"In other cities," Mike Heid, a 26-year-old copy editor for an advertising firm, said, "I probably would have just done my job and gone home and been happy with that. Because those other cities ... I don't think would have needed my help as much as this city."
Heid worked in New York for a time before he arrived in New Orleans, he said.
"Just being down here ... even if it's just to help business down here," Heid said, "anything that's down here is helping."
After volunteering for a short time with The Idea Village, a nonprofit group that supports entrepreneurs, University of Pennsylvania graduate Miji Park said she didn't want to leave. "Being involved in that and ... getting to understand the city made me realize that the impact I could make here was so much greater than at a boring real estate economic research firm back home," the 23-year-old said. She gave up the well paid "boring" job in her hometown of Berkeley, California, for a full-time job with The Idea Village. And she hasn't regretted it at all.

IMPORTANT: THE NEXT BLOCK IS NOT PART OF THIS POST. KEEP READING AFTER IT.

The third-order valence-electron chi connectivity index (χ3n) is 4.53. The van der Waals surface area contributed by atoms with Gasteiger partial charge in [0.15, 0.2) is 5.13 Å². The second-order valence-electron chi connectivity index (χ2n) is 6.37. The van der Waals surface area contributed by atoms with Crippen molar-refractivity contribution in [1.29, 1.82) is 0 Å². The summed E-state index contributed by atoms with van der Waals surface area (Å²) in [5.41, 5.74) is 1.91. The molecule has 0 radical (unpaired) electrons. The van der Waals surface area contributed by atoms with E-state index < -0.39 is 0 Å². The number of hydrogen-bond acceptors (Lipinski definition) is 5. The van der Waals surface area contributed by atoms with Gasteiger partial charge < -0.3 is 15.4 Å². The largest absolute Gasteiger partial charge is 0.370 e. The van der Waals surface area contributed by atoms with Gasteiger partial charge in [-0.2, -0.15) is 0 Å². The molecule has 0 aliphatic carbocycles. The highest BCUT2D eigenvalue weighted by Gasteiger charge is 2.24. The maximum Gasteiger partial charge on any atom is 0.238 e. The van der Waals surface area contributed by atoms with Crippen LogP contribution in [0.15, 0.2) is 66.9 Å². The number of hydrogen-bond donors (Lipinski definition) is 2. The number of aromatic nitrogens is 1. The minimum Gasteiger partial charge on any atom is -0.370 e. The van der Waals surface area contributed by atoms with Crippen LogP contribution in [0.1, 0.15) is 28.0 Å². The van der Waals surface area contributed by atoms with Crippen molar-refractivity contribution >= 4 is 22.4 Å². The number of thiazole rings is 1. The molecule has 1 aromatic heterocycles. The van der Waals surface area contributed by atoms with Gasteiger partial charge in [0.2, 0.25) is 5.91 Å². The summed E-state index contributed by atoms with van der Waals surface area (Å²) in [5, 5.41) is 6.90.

"I believe in the power of place," she said. "I think history incorporates itself not only in the architecture, but also the atmosphere of different cities, and in New Orleans you definitely feel that atmosphere and you can feel the history. And I think that's what drew me closer to New Orleans."